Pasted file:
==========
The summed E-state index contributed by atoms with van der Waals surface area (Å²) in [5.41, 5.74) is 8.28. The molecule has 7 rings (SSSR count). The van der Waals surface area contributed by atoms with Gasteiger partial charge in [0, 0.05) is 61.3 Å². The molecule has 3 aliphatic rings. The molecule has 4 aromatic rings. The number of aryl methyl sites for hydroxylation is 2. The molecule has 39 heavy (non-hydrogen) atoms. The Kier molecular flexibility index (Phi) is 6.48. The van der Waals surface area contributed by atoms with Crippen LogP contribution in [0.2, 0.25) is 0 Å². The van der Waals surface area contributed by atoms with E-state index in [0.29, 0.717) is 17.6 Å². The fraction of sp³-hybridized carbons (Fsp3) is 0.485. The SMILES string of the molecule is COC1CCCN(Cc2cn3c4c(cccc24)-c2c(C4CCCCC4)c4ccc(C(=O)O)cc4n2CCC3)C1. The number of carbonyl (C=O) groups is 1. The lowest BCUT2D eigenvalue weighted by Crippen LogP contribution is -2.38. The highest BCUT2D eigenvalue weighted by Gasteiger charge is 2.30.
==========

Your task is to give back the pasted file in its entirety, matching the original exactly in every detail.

The summed E-state index contributed by atoms with van der Waals surface area (Å²) in [5.41, 5.74) is 8.28. The molecule has 7 rings (SSSR count). The van der Waals surface area contributed by atoms with Gasteiger partial charge in [0, 0.05) is 61.3 Å². The molecule has 3 aliphatic rings. The molecule has 4 aromatic rings. The number of aryl methyl sites for hydroxylation is 2. The molecule has 39 heavy (non-hydrogen) atoms. The Kier molecular flexibility index (Phi) is 6.48. The van der Waals surface area contributed by atoms with Crippen LogP contribution in [0.2, 0.25) is 0 Å². The van der Waals surface area contributed by atoms with E-state index in [0.29, 0.717) is 17.6 Å². The fraction of sp³-hybridized carbons (Fsp3) is 0.485. The SMILES string of the molecule is COC1CCCN(Cc2cn3c4c(cccc24)-c2c(C4CCCCC4)c4ccc(C(=O)O)cc4n2CCC3)C1. The number of carbonyl (C=O) groups is 1. The lowest BCUT2D eigenvalue weighted by Crippen LogP contribution is -2.38. The highest BCUT2D eigenvalue weighted by Gasteiger charge is 2.30.